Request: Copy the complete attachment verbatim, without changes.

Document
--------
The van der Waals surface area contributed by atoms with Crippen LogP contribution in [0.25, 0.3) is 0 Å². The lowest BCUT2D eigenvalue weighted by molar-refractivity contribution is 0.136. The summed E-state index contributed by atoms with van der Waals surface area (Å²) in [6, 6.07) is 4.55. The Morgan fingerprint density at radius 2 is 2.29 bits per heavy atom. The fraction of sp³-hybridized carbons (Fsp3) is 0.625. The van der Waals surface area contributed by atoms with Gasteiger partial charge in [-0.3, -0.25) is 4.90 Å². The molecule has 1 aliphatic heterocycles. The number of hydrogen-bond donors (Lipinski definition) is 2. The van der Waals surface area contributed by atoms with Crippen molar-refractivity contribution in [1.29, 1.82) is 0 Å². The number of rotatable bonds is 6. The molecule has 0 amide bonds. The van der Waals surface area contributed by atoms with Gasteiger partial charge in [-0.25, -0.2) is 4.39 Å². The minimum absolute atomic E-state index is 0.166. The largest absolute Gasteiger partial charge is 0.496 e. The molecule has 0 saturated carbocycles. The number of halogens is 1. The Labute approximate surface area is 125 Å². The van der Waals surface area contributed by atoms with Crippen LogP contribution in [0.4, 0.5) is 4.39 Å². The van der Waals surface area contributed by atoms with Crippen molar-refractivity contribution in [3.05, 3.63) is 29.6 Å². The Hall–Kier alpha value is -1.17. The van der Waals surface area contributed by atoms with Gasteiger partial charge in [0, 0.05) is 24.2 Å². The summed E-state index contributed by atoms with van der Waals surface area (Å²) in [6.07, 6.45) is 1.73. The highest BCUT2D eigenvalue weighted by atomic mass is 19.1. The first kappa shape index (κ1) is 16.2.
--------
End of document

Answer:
The van der Waals surface area contributed by atoms with Crippen LogP contribution in [0.25, 0.3) is 0 Å². The lowest BCUT2D eigenvalue weighted by molar-refractivity contribution is 0.136. The summed E-state index contributed by atoms with van der Waals surface area (Å²) in [6, 6.07) is 4.55. The Morgan fingerprint density at radius 2 is 2.29 bits per heavy atom. The fraction of sp³-hybridized carbons (Fsp3) is 0.625. The van der Waals surface area contributed by atoms with Gasteiger partial charge in [-0.3, -0.25) is 4.90 Å². The molecule has 1 aliphatic heterocycles. The number of hydrogen-bond donors (Lipinski definition) is 2. The van der Waals surface area contributed by atoms with Crippen molar-refractivity contribution in [1.29, 1.82) is 0 Å². The number of rotatable bonds is 6. The molecule has 0 amide bonds. The van der Waals surface area contributed by atoms with Gasteiger partial charge in [-0.25, -0.2) is 4.39 Å². The minimum absolute atomic E-state index is 0.166. The largest absolute Gasteiger partial charge is 0.496 e. The molecule has 0 saturated carbocycles. The number of halogens is 1. The Labute approximate surface area is 125 Å². The van der Waals surface area contributed by atoms with Crippen LogP contribution in [0.4, 0.5) is 4.39 Å². The van der Waals surface area contributed by atoms with Crippen molar-refractivity contribution in [3.05, 3.63) is 29.6 Å². The Hall–Kier alpha value is -1.17. The van der Waals surface area contributed by atoms with Gasteiger partial charge in [0, 0.05) is 24.2 Å². The summed E-state index contributed by atoms with van der Waals surface area (Å²) in [6.07, 6.45) is 1.73. The highest BCUT2D eigenvalue weighted by atomic mass is 19.1. The first kappa shape index (κ1) is 16.2.